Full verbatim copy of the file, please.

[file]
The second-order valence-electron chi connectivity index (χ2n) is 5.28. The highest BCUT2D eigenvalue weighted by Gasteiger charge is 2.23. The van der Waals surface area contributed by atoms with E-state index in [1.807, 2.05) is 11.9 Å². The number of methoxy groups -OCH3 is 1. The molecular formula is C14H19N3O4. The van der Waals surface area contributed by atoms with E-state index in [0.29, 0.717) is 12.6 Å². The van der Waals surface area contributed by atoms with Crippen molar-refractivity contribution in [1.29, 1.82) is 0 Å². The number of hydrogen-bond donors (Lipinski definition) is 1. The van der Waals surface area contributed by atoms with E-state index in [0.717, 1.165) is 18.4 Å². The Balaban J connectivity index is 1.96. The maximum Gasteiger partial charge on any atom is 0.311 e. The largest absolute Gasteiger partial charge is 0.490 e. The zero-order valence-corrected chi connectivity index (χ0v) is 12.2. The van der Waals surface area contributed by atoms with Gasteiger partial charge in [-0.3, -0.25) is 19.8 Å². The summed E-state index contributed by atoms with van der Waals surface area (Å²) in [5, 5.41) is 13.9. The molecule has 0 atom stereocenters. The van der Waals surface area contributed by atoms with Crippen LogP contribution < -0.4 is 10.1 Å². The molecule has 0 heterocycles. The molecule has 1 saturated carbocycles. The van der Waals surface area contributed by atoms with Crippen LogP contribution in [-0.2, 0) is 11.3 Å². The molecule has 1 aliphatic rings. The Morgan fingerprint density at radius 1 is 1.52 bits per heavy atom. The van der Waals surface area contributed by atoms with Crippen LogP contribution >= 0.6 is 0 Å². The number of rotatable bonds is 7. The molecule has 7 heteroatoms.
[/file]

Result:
The second-order valence-electron chi connectivity index (χ2n) is 5.28. The highest BCUT2D eigenvalue weighted by Gasteiger charge is 2.23. The van der Waals surface area contributed by atoms with E-state index in [1.807, 2.05) is 11.9 Å². The number of methoxy groups -OCH3 is 1. The molecular formula is C14H19N3O4. The van der Waals surface area contributed by atoms with E-state index in [0.29, 0.717) is 12.6 Å². The van der Waals surface area contributed by atoms with Crippen molar-refractivity contribution in [1.29, 1.82) is 0 Å². The number of hydrogen-bond donors (Lipinski definition) is 1. The van der Waals surface area contributed by atoms with E-state index in [0.717, 1.165) is 18.4 Å². The Balaban J connectivity index is 1.96. The maximum Gasteiger partial charge on any atom is 0.311 e. The largest absolute Gasteiger partial charge is 0.490 e. The zero-order valence-corrected chi connectivity index (χ0v) is 12.2. The van der Waals surface area contributed by atoms with Gasteiger partial charge in [-0.3, -0.25) is 19.8 Å². The summed E-state index contributed by atoms with van der Waals surface area (Å²) in [5, 5.41) is 13.9. The molecule has 0 atom stereocenters. The van der Waals surface area contributed by atoms with Crippen LogP contribution < -0.4 is 10.1 Å². The molecule has 0 heterocycles. The molecule has 1 saturated carbocycles. The van der Waals surface area contributed by atoms with Crippen LogP contribution in [-0.2, 0) is 11.3 Å². The molecule has 1 aliphatic rings. The Morgan fingerprint density at radius 1 is 1.52 bits per heavy atom. The van der Waals surface area contributed by atoms with Crippen LogP contribution >= 0.6 is 0 Å². The number of rotatable bonds is 7. The molecule has 7 heteroatoms.